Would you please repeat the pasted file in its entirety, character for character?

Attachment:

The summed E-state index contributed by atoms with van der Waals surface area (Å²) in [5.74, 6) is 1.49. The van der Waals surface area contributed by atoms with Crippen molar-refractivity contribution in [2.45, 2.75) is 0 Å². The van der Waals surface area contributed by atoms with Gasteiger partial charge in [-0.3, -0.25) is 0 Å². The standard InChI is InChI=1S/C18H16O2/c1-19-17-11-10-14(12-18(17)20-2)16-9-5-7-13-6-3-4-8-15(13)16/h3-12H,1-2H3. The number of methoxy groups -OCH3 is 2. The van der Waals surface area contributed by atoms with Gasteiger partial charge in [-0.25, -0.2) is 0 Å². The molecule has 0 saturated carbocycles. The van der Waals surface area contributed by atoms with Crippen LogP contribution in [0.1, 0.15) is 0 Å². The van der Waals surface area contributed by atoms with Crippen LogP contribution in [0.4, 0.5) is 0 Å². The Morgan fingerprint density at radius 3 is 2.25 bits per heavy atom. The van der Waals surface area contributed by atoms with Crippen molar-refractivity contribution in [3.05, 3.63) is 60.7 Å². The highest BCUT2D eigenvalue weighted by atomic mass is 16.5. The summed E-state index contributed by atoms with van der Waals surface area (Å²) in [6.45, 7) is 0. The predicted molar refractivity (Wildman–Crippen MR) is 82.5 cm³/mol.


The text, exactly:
The summed E-state index contributed by atoms with van der Waals surface area (Å²) in [5.74, 6) is 1.49. The van der Waals surface area contributed by atoms with Crippen molar-refractivity contribution in [2.45, 2.75) is 0 Å². The van der Waals surface area contributed by atoms with Gasteiger partial charge in [-0.3, -0.25) is 0 Å². The standard InChI is InChI=1S/C18H16O2/c1-19-17-11-10-14(12-18(17)20-2)16-9-5-7-13-6-3-4-8-15(13)16/h3-12H,1-2H3. The number of methoxy groups -OCH3 is 2. The van der Waals surface area contributed by atoms with Gasteiger partial charge in [-0.25, -0.2) is 0 Å². The molecule has 0 saturated carbocycles. The van der Waals surface area contributed by atoms with Crippen LogP contribution in [0.1, 0.15) is 0 Å². The van der Waals surface area contributed by atoms with Crippen LogP contribution in [0.4, 0.5) is 0 Å². The Morgan fingerprint density at radius 3 is 2.25 bits per heavy atom. The van der Waals surface area contributed by atoms with Crippen molar-refractivity contribution in [3.05, 3.63) is 60.7 Å². The highest BCUT2D eigenvalue weighted by atomic mass is 16.5. The summed E-state index contributed by atoms with van der Waals surface area (Å²) in [6.45, 7) is 0. The predicted molar refractivity (Wildman–Crippen MR) is 82.5 cm³/mol.